"I mean, my time will come," Trout, 21, said before a team meeting. "I just have to keep putting out numbers and concentrating on one thing, and that's getting to the postseason."
Trout had a base salary of $482,500 last year, when he hit .326 with 30 home runs and 83 RBIs, and led the majors with 129 runs and 49 steals. Trout was the runaway choice as the AL's top rookie, earning a $10,000 bonus, and finished second to Detroit's Miguel Cabrera in MVP voting.
Trout has 1 year, 70 days of major-league service, on which the Angels historically have placed more weight than performance in renewing contracts. Teams are allowed to renew the contracts of unsigned players on their 40-man rosters from March 2 to 11.
There were 22 players whose contracts were finalized by the Angels on Saturday. The highest salary of those players went to first baseman and outfielder Mark Trumbo, who will make $540,000.
Trout likely will be eligible for arbitration after the 2014 season.
"During the process, on behalf of Mike, I asked only that the Angels compensate Mike fairly for his historic 2012 season, given his service time," Landis said in a statement on Saturday. "This contract falls well short of a 'fair' contract, and I have voiced this to the Angels throughout the process. Nonetheless, the renewal of Mike's contract will put an end [to] this discussion."
Washington Nationals outfielder Bryce Harper, the reigning National League rookie of the year, will make $750,000 this season under terms of the five-year deal he signed through 2015.
Harper hit .270 with 22 homers, 59 RBIs, and 18 stolen bases in 139 games last season.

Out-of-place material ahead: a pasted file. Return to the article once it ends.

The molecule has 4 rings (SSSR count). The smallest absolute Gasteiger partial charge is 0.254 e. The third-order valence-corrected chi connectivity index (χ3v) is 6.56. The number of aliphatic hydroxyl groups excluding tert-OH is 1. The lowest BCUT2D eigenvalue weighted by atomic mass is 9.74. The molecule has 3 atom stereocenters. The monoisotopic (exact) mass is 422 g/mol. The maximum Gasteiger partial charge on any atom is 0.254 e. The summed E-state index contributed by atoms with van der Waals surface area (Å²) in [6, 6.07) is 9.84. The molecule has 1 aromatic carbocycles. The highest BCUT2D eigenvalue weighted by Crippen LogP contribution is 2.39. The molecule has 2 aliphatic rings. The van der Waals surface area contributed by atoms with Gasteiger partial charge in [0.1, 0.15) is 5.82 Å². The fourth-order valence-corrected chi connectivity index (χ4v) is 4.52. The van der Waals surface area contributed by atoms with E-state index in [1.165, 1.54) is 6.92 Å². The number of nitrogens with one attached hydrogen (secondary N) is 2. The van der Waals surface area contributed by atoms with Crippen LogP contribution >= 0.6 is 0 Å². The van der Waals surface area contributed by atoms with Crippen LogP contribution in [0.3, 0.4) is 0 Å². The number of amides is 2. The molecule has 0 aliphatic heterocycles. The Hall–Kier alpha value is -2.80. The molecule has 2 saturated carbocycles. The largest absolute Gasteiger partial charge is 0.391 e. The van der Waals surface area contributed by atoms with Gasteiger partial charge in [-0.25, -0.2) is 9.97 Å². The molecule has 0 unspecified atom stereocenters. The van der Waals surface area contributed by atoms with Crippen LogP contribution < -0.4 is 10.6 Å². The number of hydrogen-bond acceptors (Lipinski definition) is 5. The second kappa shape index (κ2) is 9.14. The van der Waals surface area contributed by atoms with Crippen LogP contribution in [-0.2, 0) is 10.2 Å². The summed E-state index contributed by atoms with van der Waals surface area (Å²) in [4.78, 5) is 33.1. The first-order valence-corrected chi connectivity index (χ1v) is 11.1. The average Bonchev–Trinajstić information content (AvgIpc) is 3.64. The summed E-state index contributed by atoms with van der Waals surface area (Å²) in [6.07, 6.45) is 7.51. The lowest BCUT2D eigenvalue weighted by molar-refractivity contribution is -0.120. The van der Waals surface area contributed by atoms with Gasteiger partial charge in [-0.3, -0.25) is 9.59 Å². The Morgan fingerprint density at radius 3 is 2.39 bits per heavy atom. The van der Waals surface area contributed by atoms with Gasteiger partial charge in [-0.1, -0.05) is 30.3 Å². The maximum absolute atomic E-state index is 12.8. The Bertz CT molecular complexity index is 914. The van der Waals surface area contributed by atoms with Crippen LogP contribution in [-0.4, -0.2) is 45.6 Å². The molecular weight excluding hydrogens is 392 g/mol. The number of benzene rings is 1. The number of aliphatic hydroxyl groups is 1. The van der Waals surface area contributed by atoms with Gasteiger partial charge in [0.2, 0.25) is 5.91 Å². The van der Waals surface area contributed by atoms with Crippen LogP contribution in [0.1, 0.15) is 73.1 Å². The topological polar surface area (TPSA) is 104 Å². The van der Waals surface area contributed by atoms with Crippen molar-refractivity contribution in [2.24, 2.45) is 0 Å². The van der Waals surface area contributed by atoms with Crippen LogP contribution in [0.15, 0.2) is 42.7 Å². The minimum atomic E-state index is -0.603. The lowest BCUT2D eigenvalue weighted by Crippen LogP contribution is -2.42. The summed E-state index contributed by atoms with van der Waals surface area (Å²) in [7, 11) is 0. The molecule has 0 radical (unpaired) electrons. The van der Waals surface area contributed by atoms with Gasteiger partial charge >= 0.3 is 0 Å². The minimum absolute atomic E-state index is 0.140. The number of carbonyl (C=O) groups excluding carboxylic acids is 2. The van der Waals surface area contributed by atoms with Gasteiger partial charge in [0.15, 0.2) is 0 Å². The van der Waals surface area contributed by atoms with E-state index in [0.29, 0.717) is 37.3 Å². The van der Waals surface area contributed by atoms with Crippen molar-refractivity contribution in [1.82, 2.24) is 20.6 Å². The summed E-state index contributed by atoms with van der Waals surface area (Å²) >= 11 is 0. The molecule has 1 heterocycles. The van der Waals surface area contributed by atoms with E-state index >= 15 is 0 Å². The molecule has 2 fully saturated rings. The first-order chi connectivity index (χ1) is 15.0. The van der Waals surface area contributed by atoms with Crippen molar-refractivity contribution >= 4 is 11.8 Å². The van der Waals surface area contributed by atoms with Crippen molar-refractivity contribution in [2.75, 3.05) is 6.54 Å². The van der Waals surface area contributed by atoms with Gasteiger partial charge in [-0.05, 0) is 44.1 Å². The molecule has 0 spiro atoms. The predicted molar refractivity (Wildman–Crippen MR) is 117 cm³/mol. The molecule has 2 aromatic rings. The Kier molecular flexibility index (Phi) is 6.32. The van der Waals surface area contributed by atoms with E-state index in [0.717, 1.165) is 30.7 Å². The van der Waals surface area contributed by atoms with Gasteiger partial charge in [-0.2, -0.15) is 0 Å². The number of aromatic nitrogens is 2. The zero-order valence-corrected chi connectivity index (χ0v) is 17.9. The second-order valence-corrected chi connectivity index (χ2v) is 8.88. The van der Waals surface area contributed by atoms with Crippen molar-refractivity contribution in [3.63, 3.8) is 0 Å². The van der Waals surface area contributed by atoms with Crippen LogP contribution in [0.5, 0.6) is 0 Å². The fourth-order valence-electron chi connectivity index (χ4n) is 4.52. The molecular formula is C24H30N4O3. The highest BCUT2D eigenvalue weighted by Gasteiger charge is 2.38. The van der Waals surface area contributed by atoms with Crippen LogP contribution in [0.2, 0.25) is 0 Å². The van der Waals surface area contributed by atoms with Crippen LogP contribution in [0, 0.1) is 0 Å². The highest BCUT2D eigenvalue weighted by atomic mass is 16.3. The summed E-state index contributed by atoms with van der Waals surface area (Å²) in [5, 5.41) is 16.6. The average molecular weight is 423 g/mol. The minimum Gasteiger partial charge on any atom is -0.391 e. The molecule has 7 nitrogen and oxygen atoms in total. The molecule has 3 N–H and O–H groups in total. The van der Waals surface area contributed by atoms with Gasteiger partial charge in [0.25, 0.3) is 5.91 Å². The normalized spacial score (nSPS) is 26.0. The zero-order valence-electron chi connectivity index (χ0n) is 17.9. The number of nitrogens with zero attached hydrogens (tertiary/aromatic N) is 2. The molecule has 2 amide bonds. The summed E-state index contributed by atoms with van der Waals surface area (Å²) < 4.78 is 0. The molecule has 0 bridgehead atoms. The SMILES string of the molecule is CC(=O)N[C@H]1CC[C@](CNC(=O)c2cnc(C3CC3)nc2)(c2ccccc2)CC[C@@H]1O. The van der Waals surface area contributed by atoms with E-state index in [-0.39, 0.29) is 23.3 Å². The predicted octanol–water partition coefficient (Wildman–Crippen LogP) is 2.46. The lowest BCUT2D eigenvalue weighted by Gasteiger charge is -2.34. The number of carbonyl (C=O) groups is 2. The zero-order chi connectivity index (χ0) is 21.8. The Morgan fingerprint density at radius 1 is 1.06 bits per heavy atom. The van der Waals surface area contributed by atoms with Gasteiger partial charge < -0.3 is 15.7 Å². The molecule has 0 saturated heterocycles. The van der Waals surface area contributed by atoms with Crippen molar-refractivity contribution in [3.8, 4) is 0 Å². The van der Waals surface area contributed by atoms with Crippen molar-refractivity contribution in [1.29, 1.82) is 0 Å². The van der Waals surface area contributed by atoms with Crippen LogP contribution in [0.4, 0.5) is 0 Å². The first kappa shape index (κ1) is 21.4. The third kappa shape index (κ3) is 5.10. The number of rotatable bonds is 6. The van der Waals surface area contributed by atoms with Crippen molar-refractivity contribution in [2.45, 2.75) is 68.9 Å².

Landis also made it seem that Trout was unhappy with a move to left field this season, which was designed to allow speedy Peter Bourjos to become the Angels' primary centerfielder.
"As when he learned he would not be the team's primary centerfielder for the upcoming season," Landis' statement said, "Mike will put the disappointment [of his salary] behind him and focus on helping the Angels reach their goal of winning the 2013 World Series."
Trout acknowledged Sunday that he prefers center field, the position he has played since the Angels selected him in the first round of the 2009 amateur draft. But he also said that he believes playing in left field will help him become a more complete outfielder.
"I'm a centerfielder, obviously," Trout said. "But you know, when you're an outfielder, you should be able to play all three. I think it's going to help me get reads off the bat. It's going to be a fun adjustment for me."
During batting practice this spring training, Trout has made a habit of spending two days in left field and two days in center, often rotating on a daily basis. He said the idea was to remain sharp in center field while adjusting to left, where he played mostly late in games last season.
"My main position is center field . . . It's definitely a different position than left field. But I just have to make an adjustment and go with the move," he said. "I feel fine out there. Just getting into games, getting some experience out there will definitely help me."
Angels manager Mike Scioscia said that Trout still will play center, and that his versatility - his ability to play left - is one of the reasons he is so valuable.
"Mike is going to be a centerfielder, no doubt. We understand that's what's his position," Scioscia said. "But right now his versatility is something that's going to make us a better team, and he will play some center field this year. He's going to play left field, too."